Parshat Beha'alotecha – Rabbi Eliezer Shenvald

The mitzvah of the trumpets in the parsha comprises the key to understanding Jewish national existence, in regular times and during wartime. "And when you go to war in your land against the enemy which distresses you, you will sound the trumpets and be remembered before the Lord your G-d and be delivered from your enemies." (Bamidbar 10:9)
What is the purpose of the mitzvah of sounding trumpets during a war? Is this part of the apparatus of waging the war? Are the trumpets a prearranged signal for the soldiers to charge upon the enemy?
In Israeli warfare, the sounding of the trumpets is an element of spiritual action, and because of it they are "remembered before G-d" and delivered from their enemies. It is part of a special prayer at a time of crisis and war (Rambam, Sefer HaMitzvot, positive command 59) which, like the prayer of Rosh Hashanah, includes verses of Malchuiot-Zichronot-Shofarot. (Ta'anit 17a) The sound awakens us to the awareness of "When (a man) pleads before his Creator to have mercy upon him and deliver him from his distress, this is the time he is commanded to sound the trumpets. Since man is a material being, he requires a great awakening, since nature without awakening stands as if asleep. And it is known that nothing awakens like the sound of music, and the sound of the trumpets is the greatest of them all." (Sefer HaChinuch 484) The trumpet awakens man to repentance and cheshbon nefesh (introspection) on the factors which brought on his distress. (Rambam, Ta'aniot 1,2)
The sounding of the trumpets reflects Judaism's strategic outlook on the decisive factors on the outcome of war. On one hand, in war we must act in a practical way, according to the rules of war. On the other, we understand that victory in war depends on Divine aid, and therefore we must pray, sound trumpets and repent.
Our Sages learned that the obligation to sound the trumpets is "whether you (Israel) go out against them (the enemy) or they come against you." (Sifri) So we see that this is needed in either a defensive war that is forced on us, or one that we initiate.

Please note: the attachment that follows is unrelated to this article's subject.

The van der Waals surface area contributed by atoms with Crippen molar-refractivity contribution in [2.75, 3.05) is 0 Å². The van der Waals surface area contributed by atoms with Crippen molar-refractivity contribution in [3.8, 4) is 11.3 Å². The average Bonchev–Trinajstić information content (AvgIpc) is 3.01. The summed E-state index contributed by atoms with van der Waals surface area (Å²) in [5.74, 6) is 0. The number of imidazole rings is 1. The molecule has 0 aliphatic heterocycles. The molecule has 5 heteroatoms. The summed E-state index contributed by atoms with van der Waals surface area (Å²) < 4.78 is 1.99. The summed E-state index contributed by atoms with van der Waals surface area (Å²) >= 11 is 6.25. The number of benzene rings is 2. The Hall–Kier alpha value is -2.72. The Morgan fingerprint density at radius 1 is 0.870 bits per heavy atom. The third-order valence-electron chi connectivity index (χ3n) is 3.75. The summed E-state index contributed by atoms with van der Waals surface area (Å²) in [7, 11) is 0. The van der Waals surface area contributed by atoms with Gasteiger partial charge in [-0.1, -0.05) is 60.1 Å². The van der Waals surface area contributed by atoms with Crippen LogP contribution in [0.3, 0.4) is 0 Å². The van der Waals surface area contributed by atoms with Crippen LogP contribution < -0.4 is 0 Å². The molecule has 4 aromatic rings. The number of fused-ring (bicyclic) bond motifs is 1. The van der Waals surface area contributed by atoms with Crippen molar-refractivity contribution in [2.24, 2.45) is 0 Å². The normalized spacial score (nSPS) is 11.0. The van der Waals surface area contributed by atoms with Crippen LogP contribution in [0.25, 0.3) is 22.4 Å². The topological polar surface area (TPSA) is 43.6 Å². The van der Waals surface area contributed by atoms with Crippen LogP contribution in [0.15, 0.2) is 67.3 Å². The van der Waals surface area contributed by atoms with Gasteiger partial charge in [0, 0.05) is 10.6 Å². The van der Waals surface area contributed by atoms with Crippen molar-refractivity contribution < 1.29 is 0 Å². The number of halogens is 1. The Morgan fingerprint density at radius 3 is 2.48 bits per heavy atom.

In a defensive war, the goal is clear: defense and rescue. Therefore the purpose of the sounding is to awaken the spiritual side of war. However in an initiated war, where we "had the choice," we take the trumpets along with the Ark of the Covenant (HaEmek Davar) and this entails additional spiritual aspects of war, which the trumpets arouse in the hearts of the warriors.
In our Beit Midrash, we differentiate between levels of a soldier's motivation to fight. The lowest level is material motivation – the promise of reward, or the threat of punishment. Above this is personal motivation – which sees performance in war a personal challenge, an opportunity for self-realization and satisfaction. And some add to these emotions of hatred and revenge. Psychological motivation – psychological rewards include honor, medals, ranks, competitiveness (outstanding cadet etc.), belonging to an elite unit ("The few, the proud…") and the promise of social status. And the converse: the shaming of cowards, deserters and those who surrender to the enemy. Above all stands spiritual, value-based motivation – the commitment to give to the nation, even at the cost of self-sacrifice (willingly, not as if "doing a favor") as the highest level of Chesed with no though of receiving repayment, and being an integral part of the body of the nation. And also to wage war for its spiritual value according to the Torah – as a Milchemet Mitzvah, when necessary, as an ideal and as a divine command to defend our nation.
These correlate to four levels of strategic consciousness and understanding of Israel's wars, and the existence of the Israeli army. Personal survival – to protect every individual and family. Above that, the collective protection of the nation from a threat to its existence. And this often costs the warriors a personal price. Above this, a high, abstract level: defending the sovereignty of the national entity, which has resources and interests that occasionally require military force to protect them. And above all is the highest purpose of the Jewish nation and protecting the nation because of this purpose, for which it exists in the world, and which is its message to all of humanity. And because of this, over all the generations, there were those who rose up and wanted to destroy it.
The sounding of the trumpets when going out to war is one of the means (along with the Cohen anointed for war) which serves as a sign and signal for spiritual and value-driven incentive, and to focus the hearts of the warriors on the highest motivation for battle. "And he (the soldier) goes to war for the unity of G-d, and will put his soul (life) in his hand, and will not fear." (Rambam, Melachim)

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